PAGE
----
Updated May 12, 2024 - Health

U.S. health care is increasingly like a casino

Illustration of a red cross design on playing cards.

Illustration: Lindsey Bailey/Axios

For the decade-ish that I've been reporting on health care, insurance coverage has dominated conversations about who has access to care. But in the post-pandemic era, it's become clear that having insurance is only the first step toward receiving quality care.

Why it matters: Where Americans live, their health status and a range of socioeconomic factors increasingly determine their experience with the health care system, and in many cases that experience appears to be getting worse.

  • Affordability, while critical, isn't synonymous with access. Long wait times for doctor appointments, crowded emergency departments, complicated insurance requirements and a dearth of local providers are all making things tougher on patients.
  • For many people, whether they can get the care they need when they need it seems to come down to the luck of the draw.

State of play: Provider shortages and a post-pandemic surge in demand for care have played a large role in today's squeeze.

  • That's being felt all along the care continuum, whether you're trying to schedule an annual physical or waiting in the ER.
  • "All the noise that we're hearing is a signal. This is real," said Joe Betancourt, president of the Commonwealth Fund. "There's no doubt that in my career ... I've seen access challenges evolving."

Zoom in: Primary care especially is in short supply, which is particularly alarming given its role in keeping people healthy and from needing more specialized care down the road.

  • The number of primary care doctors isn't keeping up with population increases, partly because it's hard to convince medical students graduating with mountains of debt to resist the draw of more lucrative specialties.
  • Factors like administrative burden and burnout have meanwhile "led to what's a pretty daunting exodus in primary care and a significant decrease in people going into primary care," said Betancourt, who is a primary care doctor himself.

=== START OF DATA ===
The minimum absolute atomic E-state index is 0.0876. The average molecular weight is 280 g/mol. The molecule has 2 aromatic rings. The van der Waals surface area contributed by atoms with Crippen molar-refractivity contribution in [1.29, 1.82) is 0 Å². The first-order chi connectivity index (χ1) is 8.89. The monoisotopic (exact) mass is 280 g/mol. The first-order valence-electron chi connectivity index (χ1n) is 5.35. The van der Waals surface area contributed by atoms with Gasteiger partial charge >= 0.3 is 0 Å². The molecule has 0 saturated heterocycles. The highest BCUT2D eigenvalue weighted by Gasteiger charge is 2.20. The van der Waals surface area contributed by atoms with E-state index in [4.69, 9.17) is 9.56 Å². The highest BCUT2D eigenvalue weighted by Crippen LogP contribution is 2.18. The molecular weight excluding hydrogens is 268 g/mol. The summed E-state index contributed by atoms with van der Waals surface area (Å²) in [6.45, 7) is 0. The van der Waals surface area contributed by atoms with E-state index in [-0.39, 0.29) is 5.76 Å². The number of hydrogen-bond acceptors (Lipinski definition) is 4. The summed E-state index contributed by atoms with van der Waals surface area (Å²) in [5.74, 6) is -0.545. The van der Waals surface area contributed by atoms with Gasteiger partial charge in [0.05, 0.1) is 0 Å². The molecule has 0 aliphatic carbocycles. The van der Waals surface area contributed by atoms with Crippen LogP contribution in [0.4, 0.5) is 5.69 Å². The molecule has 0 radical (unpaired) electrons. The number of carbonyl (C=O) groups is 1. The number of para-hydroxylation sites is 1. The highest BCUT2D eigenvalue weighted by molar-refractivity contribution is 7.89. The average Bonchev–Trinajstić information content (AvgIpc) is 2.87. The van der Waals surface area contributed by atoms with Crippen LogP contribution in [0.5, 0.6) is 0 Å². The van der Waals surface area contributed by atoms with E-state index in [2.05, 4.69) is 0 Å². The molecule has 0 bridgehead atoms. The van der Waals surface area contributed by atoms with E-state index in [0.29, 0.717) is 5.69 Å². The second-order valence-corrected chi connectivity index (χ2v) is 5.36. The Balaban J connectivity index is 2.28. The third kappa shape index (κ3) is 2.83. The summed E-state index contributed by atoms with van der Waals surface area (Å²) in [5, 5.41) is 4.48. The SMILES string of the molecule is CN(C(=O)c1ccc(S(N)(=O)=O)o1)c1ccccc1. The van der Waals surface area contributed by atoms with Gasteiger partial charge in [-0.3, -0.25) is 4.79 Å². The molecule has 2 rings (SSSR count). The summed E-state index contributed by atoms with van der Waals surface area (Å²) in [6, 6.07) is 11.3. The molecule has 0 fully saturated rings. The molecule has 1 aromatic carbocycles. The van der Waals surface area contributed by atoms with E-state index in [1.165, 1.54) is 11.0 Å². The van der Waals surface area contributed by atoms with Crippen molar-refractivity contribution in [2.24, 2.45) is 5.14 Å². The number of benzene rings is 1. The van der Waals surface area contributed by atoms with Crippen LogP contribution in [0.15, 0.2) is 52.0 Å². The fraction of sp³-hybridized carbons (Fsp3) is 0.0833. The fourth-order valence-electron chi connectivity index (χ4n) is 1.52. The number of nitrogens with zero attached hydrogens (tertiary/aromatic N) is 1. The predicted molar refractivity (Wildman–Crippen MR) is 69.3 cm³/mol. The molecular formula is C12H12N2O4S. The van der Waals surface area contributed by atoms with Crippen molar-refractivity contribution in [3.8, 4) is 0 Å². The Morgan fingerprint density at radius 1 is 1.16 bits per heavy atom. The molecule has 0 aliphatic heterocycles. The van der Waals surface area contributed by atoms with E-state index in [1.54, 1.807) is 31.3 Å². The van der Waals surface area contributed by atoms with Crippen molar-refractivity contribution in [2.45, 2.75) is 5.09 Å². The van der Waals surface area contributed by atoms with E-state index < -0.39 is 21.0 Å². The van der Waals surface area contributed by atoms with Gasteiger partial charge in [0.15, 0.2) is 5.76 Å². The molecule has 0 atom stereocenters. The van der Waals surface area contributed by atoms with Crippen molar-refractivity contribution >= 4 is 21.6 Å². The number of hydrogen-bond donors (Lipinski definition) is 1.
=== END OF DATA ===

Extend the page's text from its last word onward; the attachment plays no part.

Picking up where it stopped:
• Specialists are also being stretched thin, he added.
  • Staffing shortages — particularly among primary care physicians — are projected to only get worse, according to the Association of American Medical Colleges.

Between the lines: Who has bad luck when it comes to getting care can be predictable — or at times it isn't really luck at all.

  • "The Silicon Valley where I live is a lesson in how money talks," said KFF president and CEO Drew Altman.
  • "Primary care docs and specialists have been lured by generous tech company benefits into concierge practices that have long waiting lists ... leaving little left over for working and low-income people — most people — even if they can afford it."

What we're watching: Experts chalk up the recent surge in demand to people catching up on care they put off during the pandemic.

  • If and when that subsides, it would likely alleviate at least some of the challenges with getting appointments.
  • New technology could help with some more systemic issues, like administrative burden. And expanding the scope of practice for non-physician providers, like physician assistants and nurse practitioners, could also increase the system's capacity.
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